A roaring crowd rewarded violinist Pekka Kuusisto, the orchestra and conductor Thomas Dausgaard on Thursday night. The SSO is now in the second week of the symphony’s salute to the Finnish composer.

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The Seattle Symphony has gone from triumph to triumph in the first two installments of its current Sibelius festival, as audiences rock Benaroya Hall with sustained cheering.

The second of the three all-Sibelius programs got its first airing on Thursday evening, when principal guest conductor Thomas Dausgaard returned to the podium to lead Sibelius’ Third and Fourth Symphonies and the popular Violin Concerto. That concerto is often played – but never quite like this, and the performance by violinist Pekka Kuusisto was the evening’s great surprise.

Looking as if he had strolled in off the street, the casually attired soloist launched into the music with a straightforward intensity that had the listeners leaning forward in their seats. There were no showy virtuoso flourishes and no grand gestures; instead, Kuusisto wielded an awe-inspiring technique and displayed a brilliantly thorough command of this challenging score.


Seattle Symphony: ‘Luminous Landscapes: The Sibelius Symphonies’

Repeats 8 p.m. Saturday, 2 p.m. Sunday (March 21-22). Concerts featuring the remaining three symphonies continue through March 28; Benaroya Hall, 200 University St., Seattle; tickets start at $17 (206-215-4747 or seattlesymphony.org).

Dausgaard was his ideal partner, so closely attuned to the soloist that it seemed as if they were playing duets. The conductor gave every phrase plenty of room to breathe; nothing was hurried, and the music unfolded so naturally that it was easy to forget how hard this concerto is.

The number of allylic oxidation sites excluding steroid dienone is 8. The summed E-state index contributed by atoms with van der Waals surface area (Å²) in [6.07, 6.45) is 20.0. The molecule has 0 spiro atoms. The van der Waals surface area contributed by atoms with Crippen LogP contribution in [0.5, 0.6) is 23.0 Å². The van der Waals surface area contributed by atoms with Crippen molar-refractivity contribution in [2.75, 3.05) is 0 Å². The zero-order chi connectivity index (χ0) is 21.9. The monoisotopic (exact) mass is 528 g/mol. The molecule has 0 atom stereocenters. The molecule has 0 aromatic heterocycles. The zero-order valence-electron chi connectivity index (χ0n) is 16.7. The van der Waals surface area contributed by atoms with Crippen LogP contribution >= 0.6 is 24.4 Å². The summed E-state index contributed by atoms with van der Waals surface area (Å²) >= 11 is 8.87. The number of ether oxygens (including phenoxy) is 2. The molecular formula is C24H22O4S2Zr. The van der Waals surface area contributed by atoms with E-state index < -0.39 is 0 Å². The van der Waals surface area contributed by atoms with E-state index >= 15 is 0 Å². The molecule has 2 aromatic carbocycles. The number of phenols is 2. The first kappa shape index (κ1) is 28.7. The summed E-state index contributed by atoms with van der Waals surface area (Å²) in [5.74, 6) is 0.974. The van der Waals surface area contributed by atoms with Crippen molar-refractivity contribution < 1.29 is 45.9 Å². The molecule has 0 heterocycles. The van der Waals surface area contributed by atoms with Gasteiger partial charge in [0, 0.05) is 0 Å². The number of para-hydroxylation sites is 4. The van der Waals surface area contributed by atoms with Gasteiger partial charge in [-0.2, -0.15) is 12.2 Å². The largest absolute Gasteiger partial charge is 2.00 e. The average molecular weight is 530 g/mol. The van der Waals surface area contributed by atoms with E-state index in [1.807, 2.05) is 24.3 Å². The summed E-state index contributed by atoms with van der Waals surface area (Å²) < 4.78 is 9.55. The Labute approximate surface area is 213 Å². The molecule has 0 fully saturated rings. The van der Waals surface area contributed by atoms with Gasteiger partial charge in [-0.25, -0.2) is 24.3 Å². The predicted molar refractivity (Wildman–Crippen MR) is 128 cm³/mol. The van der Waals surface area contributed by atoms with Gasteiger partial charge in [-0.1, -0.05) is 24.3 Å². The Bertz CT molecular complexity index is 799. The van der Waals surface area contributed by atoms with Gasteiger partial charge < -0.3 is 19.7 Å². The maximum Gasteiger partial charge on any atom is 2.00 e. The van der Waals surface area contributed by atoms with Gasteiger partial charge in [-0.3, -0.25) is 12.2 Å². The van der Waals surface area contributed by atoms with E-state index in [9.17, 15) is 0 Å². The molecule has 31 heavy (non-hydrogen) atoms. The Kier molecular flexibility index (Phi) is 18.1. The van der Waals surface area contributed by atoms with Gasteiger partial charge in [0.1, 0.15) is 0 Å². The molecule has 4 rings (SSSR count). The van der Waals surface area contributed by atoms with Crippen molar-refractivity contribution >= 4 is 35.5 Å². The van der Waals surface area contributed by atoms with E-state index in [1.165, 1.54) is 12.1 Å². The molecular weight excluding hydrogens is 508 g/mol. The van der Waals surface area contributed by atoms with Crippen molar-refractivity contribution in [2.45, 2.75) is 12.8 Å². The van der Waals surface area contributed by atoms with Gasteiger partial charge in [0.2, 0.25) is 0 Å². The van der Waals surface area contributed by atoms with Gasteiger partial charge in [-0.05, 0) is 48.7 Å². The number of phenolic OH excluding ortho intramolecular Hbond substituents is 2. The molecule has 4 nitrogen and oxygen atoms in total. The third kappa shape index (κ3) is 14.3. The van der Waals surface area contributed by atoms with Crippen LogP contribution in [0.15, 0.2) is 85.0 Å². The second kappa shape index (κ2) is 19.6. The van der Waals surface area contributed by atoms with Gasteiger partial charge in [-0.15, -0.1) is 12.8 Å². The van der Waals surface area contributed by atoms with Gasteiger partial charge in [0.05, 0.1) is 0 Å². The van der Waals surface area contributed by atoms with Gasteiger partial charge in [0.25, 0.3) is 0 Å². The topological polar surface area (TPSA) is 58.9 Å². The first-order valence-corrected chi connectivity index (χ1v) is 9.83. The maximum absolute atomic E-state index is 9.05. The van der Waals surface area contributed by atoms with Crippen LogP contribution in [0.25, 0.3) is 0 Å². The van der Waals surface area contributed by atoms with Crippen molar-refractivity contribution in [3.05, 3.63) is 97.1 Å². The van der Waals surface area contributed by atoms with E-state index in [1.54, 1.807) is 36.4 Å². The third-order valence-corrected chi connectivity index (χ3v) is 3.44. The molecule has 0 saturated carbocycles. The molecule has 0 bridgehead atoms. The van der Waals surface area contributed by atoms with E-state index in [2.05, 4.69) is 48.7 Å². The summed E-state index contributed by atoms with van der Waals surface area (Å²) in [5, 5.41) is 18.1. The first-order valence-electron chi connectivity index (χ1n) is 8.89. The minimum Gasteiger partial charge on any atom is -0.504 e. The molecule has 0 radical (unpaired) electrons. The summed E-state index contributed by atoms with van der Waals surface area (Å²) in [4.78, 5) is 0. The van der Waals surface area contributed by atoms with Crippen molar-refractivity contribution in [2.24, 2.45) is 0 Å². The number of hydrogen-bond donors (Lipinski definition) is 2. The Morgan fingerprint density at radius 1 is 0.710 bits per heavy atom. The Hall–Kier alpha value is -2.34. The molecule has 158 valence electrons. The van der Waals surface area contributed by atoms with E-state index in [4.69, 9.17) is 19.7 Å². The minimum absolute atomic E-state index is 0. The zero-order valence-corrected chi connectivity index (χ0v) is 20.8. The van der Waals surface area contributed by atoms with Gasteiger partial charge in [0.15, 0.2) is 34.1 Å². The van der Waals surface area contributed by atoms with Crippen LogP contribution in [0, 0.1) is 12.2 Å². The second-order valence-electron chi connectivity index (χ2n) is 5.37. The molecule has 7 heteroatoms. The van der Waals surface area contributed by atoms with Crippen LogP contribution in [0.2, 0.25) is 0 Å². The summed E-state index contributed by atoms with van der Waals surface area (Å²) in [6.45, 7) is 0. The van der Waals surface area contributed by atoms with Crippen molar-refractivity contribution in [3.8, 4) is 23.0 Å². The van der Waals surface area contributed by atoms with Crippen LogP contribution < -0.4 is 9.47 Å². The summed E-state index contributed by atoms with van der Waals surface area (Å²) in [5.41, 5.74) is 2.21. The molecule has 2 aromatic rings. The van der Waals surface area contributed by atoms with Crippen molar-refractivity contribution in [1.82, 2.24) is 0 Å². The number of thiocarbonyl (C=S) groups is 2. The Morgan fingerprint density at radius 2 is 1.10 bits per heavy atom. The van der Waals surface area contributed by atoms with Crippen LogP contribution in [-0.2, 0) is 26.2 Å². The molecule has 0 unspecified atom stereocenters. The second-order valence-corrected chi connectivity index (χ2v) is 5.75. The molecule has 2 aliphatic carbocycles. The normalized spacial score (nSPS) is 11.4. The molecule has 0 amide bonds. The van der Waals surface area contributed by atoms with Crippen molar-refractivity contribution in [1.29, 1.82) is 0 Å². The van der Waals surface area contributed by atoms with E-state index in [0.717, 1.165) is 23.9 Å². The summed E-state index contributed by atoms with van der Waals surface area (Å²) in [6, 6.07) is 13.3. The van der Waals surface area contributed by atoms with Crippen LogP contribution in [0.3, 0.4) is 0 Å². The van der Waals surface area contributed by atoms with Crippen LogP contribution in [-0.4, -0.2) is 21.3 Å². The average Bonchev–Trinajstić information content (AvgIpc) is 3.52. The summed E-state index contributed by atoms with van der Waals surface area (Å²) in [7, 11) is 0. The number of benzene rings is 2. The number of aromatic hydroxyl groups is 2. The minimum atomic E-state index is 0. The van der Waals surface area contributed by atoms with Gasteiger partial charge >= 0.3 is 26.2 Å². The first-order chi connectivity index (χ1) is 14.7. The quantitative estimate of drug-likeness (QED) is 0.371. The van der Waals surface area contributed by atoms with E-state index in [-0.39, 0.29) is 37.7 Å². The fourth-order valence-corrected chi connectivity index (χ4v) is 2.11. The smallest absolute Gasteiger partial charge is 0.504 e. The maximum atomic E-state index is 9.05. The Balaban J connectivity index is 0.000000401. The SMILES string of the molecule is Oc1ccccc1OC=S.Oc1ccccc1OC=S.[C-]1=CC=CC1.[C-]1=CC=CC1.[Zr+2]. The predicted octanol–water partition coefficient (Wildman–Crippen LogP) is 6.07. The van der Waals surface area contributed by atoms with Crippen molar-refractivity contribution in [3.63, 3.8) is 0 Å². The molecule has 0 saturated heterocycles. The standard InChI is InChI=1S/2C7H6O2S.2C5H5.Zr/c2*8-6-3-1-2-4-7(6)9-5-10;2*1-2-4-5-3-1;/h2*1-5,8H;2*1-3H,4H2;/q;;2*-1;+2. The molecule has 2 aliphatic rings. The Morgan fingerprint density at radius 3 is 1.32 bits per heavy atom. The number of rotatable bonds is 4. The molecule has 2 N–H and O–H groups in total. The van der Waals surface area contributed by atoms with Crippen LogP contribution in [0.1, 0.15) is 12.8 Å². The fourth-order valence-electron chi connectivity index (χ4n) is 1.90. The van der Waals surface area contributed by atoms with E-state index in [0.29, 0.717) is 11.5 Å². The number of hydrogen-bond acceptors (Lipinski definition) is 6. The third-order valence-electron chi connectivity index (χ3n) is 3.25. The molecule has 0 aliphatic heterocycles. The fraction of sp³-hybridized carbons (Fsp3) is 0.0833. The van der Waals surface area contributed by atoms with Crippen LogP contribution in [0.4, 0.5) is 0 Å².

After the final bravura notes, the audience just exploded, into an ovation that sounded less like sedate symphony-goers and more like the 12th Man. Kuusisto was called again and again to the stage, until he provided a wonderfully Finnish encore by the 19th-century folk musician Samuel Rinda-Nickola, complete with foot-stomping emphasis.

Throughout the evening, Dausgaard’s expressive rapport with the musicians reaped exciting rewards. His gestures are so clear that the players know exactly what Dausgaard wants, and he inspires them to surpass themselves. He’s not afraid to use long pauses to set the atmosphere for a contemplative movement, then later leaping and cajoling and demanding the orchestra to provide the effects he wants. The musicians not only sound different, they look different: they are fully engaged and involved, qualities reflected in the excitement of the music.

No wonder Benaroya Hall has been such a lively and rewarding place in the past week. Don’t miss the opportunity to hear this program and the next one, too, when Dausgaard and the orchestra finish up with Sibelius’ final three symphonies (on March 26 and 28). They just might be saving the best for last.